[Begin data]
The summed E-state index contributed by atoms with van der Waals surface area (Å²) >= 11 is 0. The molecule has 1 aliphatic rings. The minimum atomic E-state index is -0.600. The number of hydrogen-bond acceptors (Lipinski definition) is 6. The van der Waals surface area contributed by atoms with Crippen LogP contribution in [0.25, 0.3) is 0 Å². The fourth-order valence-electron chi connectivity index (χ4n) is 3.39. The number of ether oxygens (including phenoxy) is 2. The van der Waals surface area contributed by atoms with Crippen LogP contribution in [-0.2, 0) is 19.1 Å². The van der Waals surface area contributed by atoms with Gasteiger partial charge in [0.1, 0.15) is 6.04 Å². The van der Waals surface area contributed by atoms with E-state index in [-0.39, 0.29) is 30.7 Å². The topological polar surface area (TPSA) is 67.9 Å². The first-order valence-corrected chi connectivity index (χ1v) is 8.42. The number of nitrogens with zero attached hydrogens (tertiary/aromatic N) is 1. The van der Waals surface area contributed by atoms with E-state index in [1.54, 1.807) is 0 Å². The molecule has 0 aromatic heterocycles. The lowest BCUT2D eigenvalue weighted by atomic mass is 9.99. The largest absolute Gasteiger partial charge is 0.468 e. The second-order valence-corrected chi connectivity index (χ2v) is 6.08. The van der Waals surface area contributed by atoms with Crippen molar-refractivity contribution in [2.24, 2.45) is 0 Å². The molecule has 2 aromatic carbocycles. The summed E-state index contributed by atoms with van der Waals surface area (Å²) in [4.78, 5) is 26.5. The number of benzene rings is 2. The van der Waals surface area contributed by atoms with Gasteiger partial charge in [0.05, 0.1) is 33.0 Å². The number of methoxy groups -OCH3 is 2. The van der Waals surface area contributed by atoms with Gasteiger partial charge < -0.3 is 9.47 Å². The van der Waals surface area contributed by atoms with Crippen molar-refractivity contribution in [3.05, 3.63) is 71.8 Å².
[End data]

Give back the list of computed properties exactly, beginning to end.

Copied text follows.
The summed E-state index contributed by atoms with van der Waals surface area (Å²) >= 11 is 0. The molecule has 1 aliphatic rings. The minimum atomic E-state index is -0.600. The number of hydrogen-bond acceptors (Lipinski definition) is 6. The van der Waals surface area contributed by atoms with Crippen LogP contribution in [0.25, 0.3) is 0 Å². The fourth-order valence-electron chi connectivity index (χ4n) is 3.39. The number of ether oxygens (including phenoxy) is 2. The van der Waals surface area contributed by atoms with Crippen LogP contribution in [-0.2, 0) is 19.1 Å². The van der Waals surface area contributed by atoms with Gasteiger partial charge in [0.1, 0.15) is 6.04 Å². The van der Waals surface area contributed by atoms with E-state index in [-0.39, 0.29) is 30.7 Å². The topological polar surface area (TPSA) is 67.9 Å². The first-order valence-corrected chi connectivity index (χ1v) is 8.42. The number of nitrogens with zero attached hydrogens (tertiary/aromatic N) is 1. The van der Waals surface area contributed by atoms with E-state index in [1.54, 1.807) is 0 Å². The molecule has 0 aromatic heterocycles. The lowest BCUT2D eigenvalue weighted by atomic mass is 9.99. The largest absolute Gasteiger partial charge is 0.468 e. The second-order valence-corrected chi connectivity index (χ2v) is 6.08. The van der Waals surface area contributed by atoms with Crippen molar-refractivity contribution in [2.24, 2.45) is 0 Å². The molecule has 2 aromatic carbocycles. The summed E-state index contributed by atoms with van der Waals surface area (Å²) in [4.78, 5) is 26.5. The number of benzene rings is 2. The van der Waals surface area contributed by atoms with Gasteiger partial charge in [0.05, 0.1) is 33.0 Å². The number of methoxy groups -OCH3 is 2. The van der Waals surface area contributed by atoms with Gasteiger partial charge < -0.3 is 9.47 Å². The van der Waals surface area contributed by atoms with Crippen molar-refractivity contribution in [3.05, 3.63) is 71.8 Å².